“Vulnerability scans help identify multiple blind spots in data security, transference and weaknesses,” said Anastasios Gkouletsos, cybersecurity lead and data protection at HR platform Omnipresent. “There are several vendors that can also help identify compliance gaps, but in general, GDPR requires you to maintain a resilient IT infrastructure wherein your organizational and security measures are working effectively.”
Endpoint security, therefore, should be an obvious priority for every company, particularly those operating globally. Data privacy protections won’t be effective unless supported by security features such as firewalls, malware removal, ransomware protection, device management, password manager, patch management and business VPNs or other means of secure connection. Don’t forget about information security policies relating to areas such as privacy, employee offboarding, access controls, change management and data integrity.
McQuivey of Forrester adds cloud-based human capital management (HCM) solutions to the list of technology safeguards. Some modern HCM systems are equipped with features to avoid violating data privacy and data movement rules. Whenever data is placed in the cloud, though, businesses should ensure it is stored only in permitted locations. For example, archived data often gets dumped into cold storage tiers in the cloud. That could lead to loss of control of its location. An active archive combination of open system applications and different types of disk and tape hardware contains features that monitor and migrate data across multiple storage devices while maintaining fast user accessibility and keeping track of data privacy requirements.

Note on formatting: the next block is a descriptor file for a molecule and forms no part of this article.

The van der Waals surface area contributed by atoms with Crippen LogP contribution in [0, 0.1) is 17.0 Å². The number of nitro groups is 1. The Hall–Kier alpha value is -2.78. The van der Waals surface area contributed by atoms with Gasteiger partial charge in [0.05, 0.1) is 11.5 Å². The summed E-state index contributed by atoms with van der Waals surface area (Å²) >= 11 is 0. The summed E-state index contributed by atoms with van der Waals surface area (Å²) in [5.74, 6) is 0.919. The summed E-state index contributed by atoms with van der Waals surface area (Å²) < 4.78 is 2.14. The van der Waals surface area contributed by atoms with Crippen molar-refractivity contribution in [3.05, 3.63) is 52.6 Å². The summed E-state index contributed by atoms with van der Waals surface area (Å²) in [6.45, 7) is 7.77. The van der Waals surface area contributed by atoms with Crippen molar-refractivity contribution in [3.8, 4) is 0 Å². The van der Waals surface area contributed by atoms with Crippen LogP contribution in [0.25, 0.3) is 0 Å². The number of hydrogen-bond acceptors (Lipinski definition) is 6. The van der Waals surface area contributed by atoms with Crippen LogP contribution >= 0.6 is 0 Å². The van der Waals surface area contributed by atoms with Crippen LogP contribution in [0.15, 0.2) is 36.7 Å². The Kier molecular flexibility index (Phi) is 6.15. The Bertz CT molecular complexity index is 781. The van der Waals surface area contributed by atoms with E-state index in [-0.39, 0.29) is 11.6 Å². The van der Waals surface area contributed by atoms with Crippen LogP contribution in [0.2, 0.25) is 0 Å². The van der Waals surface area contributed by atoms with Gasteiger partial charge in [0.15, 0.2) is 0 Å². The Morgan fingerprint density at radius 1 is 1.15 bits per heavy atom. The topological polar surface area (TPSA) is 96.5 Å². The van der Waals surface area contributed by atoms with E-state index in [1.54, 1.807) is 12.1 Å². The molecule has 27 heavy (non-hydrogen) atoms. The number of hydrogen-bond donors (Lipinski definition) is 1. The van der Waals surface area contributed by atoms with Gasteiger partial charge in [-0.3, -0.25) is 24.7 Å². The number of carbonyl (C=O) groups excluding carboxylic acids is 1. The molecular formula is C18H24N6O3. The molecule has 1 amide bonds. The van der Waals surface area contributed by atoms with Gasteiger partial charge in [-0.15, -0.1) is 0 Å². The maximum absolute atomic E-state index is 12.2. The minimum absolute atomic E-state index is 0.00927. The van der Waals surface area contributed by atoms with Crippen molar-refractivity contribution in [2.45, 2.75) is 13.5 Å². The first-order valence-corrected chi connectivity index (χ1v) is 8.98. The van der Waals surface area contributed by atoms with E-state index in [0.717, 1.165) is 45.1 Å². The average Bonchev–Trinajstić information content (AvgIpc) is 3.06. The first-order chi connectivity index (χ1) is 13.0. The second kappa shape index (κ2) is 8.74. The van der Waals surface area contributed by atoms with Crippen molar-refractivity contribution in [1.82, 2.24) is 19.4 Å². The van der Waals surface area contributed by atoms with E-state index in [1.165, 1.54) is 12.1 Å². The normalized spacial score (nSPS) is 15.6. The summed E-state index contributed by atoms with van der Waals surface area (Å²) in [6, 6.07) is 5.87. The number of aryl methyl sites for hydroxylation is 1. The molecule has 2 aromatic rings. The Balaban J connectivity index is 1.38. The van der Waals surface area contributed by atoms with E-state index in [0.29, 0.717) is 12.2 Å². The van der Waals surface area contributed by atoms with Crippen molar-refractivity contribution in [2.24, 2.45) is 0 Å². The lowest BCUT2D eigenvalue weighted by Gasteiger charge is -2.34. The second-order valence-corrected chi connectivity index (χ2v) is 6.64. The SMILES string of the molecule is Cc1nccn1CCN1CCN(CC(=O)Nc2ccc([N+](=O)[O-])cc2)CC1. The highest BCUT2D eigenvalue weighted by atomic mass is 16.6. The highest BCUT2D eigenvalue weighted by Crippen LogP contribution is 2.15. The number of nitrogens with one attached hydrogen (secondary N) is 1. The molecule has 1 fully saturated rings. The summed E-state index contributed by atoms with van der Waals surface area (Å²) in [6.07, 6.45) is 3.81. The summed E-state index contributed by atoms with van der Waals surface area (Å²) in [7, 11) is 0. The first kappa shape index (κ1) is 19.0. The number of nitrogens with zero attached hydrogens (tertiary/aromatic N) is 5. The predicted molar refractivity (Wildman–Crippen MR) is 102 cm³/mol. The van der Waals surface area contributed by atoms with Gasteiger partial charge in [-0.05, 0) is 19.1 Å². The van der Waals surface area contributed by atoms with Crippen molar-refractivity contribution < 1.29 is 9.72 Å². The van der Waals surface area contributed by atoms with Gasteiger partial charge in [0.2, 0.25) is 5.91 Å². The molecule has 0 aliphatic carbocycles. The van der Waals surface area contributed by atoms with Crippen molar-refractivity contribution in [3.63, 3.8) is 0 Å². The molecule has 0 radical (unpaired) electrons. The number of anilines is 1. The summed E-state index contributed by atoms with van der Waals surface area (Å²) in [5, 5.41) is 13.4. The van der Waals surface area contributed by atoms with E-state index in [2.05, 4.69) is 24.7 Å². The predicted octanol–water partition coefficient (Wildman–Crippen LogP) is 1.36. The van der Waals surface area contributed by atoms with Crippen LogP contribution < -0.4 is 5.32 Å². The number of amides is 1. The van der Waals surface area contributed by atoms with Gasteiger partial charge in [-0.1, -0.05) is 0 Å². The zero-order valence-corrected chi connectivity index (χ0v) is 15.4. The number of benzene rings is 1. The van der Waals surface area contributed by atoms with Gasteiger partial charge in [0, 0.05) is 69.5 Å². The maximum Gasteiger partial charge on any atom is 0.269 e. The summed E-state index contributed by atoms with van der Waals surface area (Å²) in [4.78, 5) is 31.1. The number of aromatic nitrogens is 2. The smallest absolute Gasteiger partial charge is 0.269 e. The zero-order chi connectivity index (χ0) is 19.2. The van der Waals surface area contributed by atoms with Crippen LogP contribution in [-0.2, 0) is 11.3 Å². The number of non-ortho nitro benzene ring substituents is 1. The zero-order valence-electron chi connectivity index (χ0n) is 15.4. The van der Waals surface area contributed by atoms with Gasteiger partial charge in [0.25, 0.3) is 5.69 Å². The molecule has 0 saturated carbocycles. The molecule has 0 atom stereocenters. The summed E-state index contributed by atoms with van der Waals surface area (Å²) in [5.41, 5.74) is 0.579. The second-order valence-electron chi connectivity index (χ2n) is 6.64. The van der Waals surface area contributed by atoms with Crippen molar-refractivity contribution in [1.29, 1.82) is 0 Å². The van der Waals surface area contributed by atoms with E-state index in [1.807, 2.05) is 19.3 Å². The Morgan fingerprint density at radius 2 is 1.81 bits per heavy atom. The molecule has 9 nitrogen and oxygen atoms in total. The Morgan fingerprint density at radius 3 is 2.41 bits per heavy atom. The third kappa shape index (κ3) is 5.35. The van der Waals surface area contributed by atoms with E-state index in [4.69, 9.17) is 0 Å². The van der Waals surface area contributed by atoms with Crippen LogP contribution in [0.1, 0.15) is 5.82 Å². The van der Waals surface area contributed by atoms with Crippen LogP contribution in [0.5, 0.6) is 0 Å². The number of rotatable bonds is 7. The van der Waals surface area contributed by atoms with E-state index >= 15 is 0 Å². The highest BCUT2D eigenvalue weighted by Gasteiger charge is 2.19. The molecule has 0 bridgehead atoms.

Alternatively, the organization can harness the cloud for applications while retaining all data locally, as a way to stay on top of compliance.
“Since data and applications don’t need to be geographically co-located, you can launch applications in the cloud, but keep the data that the application needs on-prem,” said Steve Wallo, CTO of Vcinity.
Dealing with privacy laws is far from easy. Unless the U.S. federal government passes something soon, expect multiple states to pass their own rules. This will add complexity akin to the sales tax nightmare that businesses deal with (each state has a different sales tax percentage and policy). Globally, too, countries, and regional authorities such as the EU will enact laws impacting certain areas. It is up to IT and HR to stay on top of all this.
“The current global patchwork of data sovereignty and privacy laws has made it more complicated than ever for businesses to create consistent policies on data sharing, integration and compliance,” said Danny Sandwell, senior solutions strategist, Quest. “This will continue to have a significant impact on organizations’ ability to maximize the use of data across their IT infrastructure, unless they put together clear plans for data integration and governance. In 2023, the passing of more data sovereignty and sharing laws will spur businesses to invest in getting visibility into their data and creating clear plans for sharing and integration across their IT landscape.”